Look out for Willamette Valley 2017s

Look out for Willamette Valley 2017s

As Alder reported previously, there is a lot of excitement about the 2017 vintage in the Willamette Valley, Oregon’s principal wine region.

The 2017 harvest comes after three hot vintages in a row – 2014 through 2016 – for the Willamette Valley. The vintage was characterised by several key factors. Spring was cold, and quite wet. Cooler temperatures delayed the start of the growing season. Wet conditions, however, sped growth once it started while also delaying farmers’ ability to get into the vineyards to keep up with the growth. By early summer, conditions settled into warm and dry weather with good diurnal temperature variation to retain acidity, colour and phenolic potential. A few heat spikes did hit during the growing season but, unusually, smoke from the wildfires that hit the Pacific Northwest in summer 2017 provided an unexpected beneficial filter but no reported instances of smoke taint.

Harvest in Willamette started almost simultaneously with the fires that devastated California’s North Coast in October. For producers in Oregon, concern for their southern colleagues exacerbated the challenges of harvest. For producers in co-operative facilities this created unique challenges where space was shared with California-based vintners. Thomas Savre of Larry Stone’s Lingua Franca winery in the Eola-Amity Hills described how producers simply helped each other, stepping in if a winemaker had to return to California during the fires. Logistical winery needs such as lab work, bottling supplies and more were also affected in some cases since California’s North Coast serves as the epicentre for much of North America’s wine business. The California fires meant that many winery suppliers and shippers could not access the North Coast and were unable to fulfill orders until after the fires were under control. This served as a powerful reminder of how interconnected the wine world turns out to be, regardless of state boundaries.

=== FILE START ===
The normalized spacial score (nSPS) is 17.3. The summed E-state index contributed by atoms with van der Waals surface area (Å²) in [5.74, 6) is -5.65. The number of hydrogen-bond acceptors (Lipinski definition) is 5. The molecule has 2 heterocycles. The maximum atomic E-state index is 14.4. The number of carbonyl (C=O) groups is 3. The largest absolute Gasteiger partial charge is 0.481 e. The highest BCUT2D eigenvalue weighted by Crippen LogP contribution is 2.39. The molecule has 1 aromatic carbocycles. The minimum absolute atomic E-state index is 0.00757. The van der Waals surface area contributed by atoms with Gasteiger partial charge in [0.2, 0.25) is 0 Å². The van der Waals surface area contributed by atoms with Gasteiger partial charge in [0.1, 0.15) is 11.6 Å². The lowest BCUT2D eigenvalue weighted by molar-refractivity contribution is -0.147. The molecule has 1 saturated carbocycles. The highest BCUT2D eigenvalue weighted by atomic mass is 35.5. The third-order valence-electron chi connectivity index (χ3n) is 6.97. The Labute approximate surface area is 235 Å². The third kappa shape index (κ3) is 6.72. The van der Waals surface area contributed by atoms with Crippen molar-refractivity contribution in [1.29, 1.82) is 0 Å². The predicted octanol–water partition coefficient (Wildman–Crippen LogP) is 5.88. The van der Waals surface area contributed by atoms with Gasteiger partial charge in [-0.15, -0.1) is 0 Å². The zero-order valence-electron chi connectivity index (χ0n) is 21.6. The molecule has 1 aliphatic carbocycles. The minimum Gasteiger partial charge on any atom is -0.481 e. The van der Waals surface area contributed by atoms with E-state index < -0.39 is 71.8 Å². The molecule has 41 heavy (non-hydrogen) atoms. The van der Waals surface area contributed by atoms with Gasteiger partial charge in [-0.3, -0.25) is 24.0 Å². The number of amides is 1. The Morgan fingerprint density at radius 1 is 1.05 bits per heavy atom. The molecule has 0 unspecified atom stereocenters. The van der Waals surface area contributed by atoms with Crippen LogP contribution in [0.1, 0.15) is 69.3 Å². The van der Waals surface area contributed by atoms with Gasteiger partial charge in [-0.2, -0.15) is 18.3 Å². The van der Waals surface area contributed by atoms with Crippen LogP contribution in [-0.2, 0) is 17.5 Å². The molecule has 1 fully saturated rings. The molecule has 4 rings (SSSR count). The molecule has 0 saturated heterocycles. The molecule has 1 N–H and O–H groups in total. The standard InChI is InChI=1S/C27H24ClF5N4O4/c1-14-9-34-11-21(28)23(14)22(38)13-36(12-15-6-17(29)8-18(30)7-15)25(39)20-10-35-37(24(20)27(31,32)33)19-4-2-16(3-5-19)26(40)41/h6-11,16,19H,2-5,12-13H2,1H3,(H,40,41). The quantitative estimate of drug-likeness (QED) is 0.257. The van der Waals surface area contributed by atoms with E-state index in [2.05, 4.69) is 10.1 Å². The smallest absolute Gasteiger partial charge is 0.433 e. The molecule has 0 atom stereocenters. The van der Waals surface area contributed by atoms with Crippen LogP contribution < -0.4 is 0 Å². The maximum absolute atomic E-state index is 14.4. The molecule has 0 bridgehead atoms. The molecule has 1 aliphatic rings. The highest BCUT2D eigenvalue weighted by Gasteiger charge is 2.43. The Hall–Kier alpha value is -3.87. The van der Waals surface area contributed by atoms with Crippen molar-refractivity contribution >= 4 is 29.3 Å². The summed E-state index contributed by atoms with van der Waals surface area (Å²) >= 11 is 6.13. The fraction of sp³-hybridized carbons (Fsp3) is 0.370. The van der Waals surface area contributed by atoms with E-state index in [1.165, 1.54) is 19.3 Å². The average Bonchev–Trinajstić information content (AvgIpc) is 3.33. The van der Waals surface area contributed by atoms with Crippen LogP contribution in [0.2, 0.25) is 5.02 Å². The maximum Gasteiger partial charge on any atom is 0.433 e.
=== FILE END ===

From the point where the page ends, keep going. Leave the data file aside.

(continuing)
Yields were incredibly abundant throughout the Willamette Valley, with some vineyards even leaving fruit on the vine thanks to good fruit set and abundant early growth. At the same time, the last several years have included a significant increase in planting new sites throughout the region. Many of those new vineyards came online in 2017, adding to the increase in fruit availability.

Overall, 2017 looks to be a structured vintage for the wines of the Willamette Valley. Wines I tasted from barrel – both in the very early stages during a visit in December, and then, more revealingly, as wines were finishing in March – were promising. The wines generally have good colour and ample tannin with no shortage of flavour. The wines I tasted from barrel showed …

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